Intelligent agents (or simply agents) perceive the environment through sensors and act upon that environment through actuators. These actions are based on autonomous or collective decisions made by the agents. 

Simple workflow of an agent

Based on their decision-making strategy, agents are commonly classified as: 

Logic-based agents – which take the decision on what action to perform based on logical deduction

Reactive agents – which make the decision in the form of direct mapping from situation to action

Belief-desire-intention (BDI) agents – which are superficially charaterised by agent’s beliefs, desires and intentions. Beliefs are agent’s belief about the world or the state of the agent; desires represent the objectives of the agent; intentions are what the agent has chosen to do, e.g. plans that are already in execution.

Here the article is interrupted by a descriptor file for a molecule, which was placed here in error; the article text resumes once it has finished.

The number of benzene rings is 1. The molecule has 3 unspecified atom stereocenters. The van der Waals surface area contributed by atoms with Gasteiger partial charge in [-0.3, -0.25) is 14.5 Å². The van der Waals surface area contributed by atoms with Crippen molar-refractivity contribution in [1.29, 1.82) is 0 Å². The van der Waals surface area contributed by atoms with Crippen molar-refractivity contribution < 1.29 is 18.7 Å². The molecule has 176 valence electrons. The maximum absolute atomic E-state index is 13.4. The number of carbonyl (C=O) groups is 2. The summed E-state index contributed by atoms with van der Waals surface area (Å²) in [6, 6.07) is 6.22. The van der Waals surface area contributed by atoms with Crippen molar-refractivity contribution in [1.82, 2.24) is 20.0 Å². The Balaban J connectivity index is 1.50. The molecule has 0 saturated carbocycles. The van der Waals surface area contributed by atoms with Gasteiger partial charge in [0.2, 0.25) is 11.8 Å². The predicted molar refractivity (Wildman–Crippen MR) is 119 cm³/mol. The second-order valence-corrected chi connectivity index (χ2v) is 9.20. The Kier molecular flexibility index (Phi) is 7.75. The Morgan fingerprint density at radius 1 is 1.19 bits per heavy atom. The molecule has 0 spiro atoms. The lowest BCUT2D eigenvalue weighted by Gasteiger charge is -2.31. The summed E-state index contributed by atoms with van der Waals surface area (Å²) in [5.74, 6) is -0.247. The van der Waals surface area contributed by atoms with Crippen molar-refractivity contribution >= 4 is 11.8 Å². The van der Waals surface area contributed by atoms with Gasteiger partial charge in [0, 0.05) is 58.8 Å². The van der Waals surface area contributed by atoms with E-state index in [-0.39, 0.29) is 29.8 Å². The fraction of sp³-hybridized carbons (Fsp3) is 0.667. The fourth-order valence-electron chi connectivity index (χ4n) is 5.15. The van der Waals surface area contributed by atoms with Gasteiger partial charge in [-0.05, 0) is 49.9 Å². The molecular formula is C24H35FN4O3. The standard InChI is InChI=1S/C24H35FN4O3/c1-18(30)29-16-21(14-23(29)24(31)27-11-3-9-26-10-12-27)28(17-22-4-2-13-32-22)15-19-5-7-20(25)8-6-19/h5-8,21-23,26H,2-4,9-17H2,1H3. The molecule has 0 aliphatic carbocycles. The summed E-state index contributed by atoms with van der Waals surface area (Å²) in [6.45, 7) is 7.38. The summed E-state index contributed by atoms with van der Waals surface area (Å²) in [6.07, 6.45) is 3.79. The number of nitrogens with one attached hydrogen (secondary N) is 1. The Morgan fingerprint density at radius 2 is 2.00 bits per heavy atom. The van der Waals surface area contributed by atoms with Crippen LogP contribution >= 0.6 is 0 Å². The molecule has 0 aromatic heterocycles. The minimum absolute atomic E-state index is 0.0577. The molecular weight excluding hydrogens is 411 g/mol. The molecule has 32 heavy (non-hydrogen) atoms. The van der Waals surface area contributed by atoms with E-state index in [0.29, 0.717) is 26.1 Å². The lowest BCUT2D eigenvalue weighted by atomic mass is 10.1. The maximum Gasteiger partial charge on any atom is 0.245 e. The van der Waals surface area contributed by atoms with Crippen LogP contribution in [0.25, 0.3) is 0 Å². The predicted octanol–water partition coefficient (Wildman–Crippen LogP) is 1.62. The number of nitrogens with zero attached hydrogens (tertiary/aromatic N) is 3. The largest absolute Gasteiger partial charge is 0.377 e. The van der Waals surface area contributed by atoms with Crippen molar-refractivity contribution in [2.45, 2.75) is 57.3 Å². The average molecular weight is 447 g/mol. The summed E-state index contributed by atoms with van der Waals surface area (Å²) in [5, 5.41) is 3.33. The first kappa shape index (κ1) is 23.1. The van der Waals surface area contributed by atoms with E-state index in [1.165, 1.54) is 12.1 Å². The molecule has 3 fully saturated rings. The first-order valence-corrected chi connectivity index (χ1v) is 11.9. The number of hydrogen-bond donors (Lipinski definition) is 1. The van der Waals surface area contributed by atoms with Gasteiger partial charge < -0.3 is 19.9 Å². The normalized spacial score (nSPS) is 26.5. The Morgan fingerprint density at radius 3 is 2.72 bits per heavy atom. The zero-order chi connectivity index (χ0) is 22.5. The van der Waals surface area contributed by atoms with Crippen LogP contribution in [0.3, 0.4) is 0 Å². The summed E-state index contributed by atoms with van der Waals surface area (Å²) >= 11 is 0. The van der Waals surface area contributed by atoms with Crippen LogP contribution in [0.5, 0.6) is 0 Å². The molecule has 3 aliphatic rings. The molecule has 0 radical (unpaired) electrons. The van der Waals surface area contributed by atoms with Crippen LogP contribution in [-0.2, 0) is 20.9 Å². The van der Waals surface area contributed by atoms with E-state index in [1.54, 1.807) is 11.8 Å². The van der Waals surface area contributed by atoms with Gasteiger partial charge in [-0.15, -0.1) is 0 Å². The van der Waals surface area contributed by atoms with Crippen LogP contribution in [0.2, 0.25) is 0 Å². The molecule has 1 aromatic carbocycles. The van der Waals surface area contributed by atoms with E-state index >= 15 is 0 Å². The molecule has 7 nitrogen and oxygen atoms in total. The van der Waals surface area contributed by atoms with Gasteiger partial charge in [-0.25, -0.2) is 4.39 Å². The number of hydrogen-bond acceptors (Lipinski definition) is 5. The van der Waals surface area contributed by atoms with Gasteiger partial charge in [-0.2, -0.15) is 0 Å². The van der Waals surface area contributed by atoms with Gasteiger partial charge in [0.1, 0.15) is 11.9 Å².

To support agent implementation, various frameworks have been designed, a few popular examples are: JADEJACKNetLogo, and FLAME. Choosing the right framework is a challenging task as each of these frameworks has its own agent-based capabilities and advantages over the other frameworks. It is up to the user to decide which one to use considering various factors such as support for a particular programming language or operating system, facility to provide distributed multi-agent system, support for hundreds and thousands of agents, low resource requirements, etc.